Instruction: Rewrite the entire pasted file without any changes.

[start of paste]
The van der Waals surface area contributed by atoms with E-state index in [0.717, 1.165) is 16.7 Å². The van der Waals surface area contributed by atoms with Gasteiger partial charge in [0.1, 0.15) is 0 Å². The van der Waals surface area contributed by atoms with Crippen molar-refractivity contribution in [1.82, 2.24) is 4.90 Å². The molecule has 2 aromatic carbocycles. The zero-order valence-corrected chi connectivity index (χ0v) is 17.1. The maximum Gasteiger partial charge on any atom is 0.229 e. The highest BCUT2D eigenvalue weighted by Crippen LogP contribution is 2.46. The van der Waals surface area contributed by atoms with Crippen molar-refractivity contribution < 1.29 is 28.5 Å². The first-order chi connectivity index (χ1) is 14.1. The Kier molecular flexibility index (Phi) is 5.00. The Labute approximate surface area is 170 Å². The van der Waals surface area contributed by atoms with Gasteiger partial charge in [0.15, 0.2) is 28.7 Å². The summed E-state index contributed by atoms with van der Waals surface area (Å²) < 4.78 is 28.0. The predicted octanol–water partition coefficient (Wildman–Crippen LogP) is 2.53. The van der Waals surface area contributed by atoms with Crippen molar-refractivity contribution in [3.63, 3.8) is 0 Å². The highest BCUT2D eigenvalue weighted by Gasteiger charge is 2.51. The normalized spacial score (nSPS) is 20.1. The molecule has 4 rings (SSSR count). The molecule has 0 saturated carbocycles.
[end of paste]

The van der Waals surface area contributed by atoms with E-state index in [0.717, 1.165) is 16.7 Å². The van der Waals surface area contributed by atoms with Gasteiger partial charge in [0.1, 0.15) is 0 Å². The van der Waals surface area contributed by atoms with Crippen molar-refractivity contribution in [1.82, 2.24) is 4.90 Å². The molecule has 2 aromatic carbocycles. The zero-order valence-corrected chi connectivity index (χ0v) is 17.1. The maximum Gasteiger partial charge on any atom is 0.229 e. The highest BCUT2D eigenvalue weighted by Crippen LogP contribution is 2.46. The van der Waals surface area contributed by atoms with Crippen molar-refractivity contribution < 1.29 is 28.5 Å². The first-order chi connectivity index (χ1) is 14.1. The Kier molecular flexibility index (Phi) is 5.00. The Labute approximate surface area is 170 Å². The van der Waals surface area contributed by atoms with Gasteiger partial charge in [0.15, 0.2) is 28.7 Å². The summed E-state index contributed by atoms with van der Waals surface area (Å²) < 4.78 is 28.0. The predicted octanol–water partition coefficient (Wildman–Crippen LogP) is 2.53. The van der Waals surface area contributed by atoms with Crippen molar-refractivity contribution in [3.63, 3.8) is 0 Å². The highest BCUT2D eigenvalue weighted by Gasteiger charge is 2.51. The normalized spacial score (nSPS) is 20.1. The molecule has 4 rings (SSSR count). The molecule has 0 saturated carbocycles.